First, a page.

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Everything that the Walt Disney company builds is not the happiest place on earth. For example, residents who live in the Disney themed condominium community in Celebration, Florida have been suffering from leaky roofs, boarded windows, blue tarps, water damage and worst of all, toxic mold spreading within their walls.

In this Magic Mold Kingdom, Celebration’s residents aren’t doing much celebrating.

It is so bad, they cannot sell their properties and now the condo association is suing Lexin Capital, who took control in 2004 to pay for upward of $15 million to $20 million in repairs.

WFTV 9 News had reported in February:

Residents said they have to pay for repairs even though the damage wasn’t their fault.

Ruth Uffelman, 91, has her windows boarded up and lives beneath a tarp as a result of the construction to fix water damage on the roof of the Celebration Town Center Condos.

Owners are responsible for damage to their individual units, but Lexin Capital, which is repairing the damage on the outside of the building, is who residents blame for the mess.

“Lexin, since 2004 when they bought these buildings, has failed in a massive way to perform preventative maintenance. That’s what has allowed it to get to this situation,” resident Cookie Kelly said.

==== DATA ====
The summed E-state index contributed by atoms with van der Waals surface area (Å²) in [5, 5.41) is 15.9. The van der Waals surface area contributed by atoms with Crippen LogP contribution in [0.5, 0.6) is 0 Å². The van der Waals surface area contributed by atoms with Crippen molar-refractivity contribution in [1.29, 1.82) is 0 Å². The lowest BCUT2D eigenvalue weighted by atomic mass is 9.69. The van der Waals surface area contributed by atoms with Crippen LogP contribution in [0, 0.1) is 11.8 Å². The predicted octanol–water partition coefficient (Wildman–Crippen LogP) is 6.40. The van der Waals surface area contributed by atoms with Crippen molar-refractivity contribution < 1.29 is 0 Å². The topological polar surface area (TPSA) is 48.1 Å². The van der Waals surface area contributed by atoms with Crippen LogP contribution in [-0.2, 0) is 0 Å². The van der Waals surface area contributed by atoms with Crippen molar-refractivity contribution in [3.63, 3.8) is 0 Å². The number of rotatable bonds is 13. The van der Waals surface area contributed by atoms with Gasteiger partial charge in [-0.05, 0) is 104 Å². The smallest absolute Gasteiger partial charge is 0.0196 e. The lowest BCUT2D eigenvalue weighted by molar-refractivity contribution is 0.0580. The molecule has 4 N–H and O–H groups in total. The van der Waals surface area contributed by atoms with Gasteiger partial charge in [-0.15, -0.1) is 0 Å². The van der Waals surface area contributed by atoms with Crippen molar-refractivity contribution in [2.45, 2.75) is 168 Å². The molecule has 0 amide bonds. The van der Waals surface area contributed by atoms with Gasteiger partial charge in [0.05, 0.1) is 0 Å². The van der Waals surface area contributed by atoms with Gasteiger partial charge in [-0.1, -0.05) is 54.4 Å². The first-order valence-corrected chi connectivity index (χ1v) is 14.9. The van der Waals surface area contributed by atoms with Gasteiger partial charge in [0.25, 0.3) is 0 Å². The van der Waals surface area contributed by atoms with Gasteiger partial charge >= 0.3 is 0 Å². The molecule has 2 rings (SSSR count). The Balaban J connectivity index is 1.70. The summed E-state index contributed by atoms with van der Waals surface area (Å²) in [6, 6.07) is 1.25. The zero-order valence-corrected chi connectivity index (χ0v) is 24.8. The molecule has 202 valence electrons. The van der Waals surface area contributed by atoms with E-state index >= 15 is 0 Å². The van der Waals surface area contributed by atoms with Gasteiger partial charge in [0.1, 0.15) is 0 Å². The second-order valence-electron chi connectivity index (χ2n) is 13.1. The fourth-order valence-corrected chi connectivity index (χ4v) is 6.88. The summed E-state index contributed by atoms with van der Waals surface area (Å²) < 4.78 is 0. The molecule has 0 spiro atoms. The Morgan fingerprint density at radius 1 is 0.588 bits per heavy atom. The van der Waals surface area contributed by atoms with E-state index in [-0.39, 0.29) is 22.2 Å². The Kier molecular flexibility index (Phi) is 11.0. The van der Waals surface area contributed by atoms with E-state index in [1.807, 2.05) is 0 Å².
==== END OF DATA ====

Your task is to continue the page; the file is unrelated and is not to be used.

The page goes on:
Residents said Lexin is trying to force owners to pay an assessment, based on the size of their condo, for the repairs.

Kelly, who lives in a 1,200-square-foot unit, said she’d have to pay $38,000 this year and can’t afford that.

Residents said their condo association has already paid millions in dues to the company and maintaining the building has always been the company’s responsibility.

The Wall Street Journal reports this week:

Leaking condo roofs are draped with blue tarps, balconies are buttressed with temporary beams, mold is blooming inside apartments and columns holding up some buildings are rotting, residents said.

“They’re harassing my team every day. They’re cursing them,” Mr. Negrin said of the residents. “It’s easy to ask for everything new when you’re not paying for it.” He said the condo association has shirked its responsibility over the years to pay its dues for upkeep of the buildings, demanding he do all of the work.

While Disney hired world-famous architects to design many of the buildings, the company neglected the basic integrity of the structures, Mr. Negrin said. Balconies slope toward some buildings instead of away from them, and some walls are lined with nylon, which traps the water and causes rotting.

“No amount of maintenance could have avoided these kinds of issues because it wasn’t built properly. We feel we are victims here too,” he said.

Disney said it owned the buildings in the town center for about eight years and didn’t experience structural problems. The company said it hadn’t had responsibility for maintenance since the sale.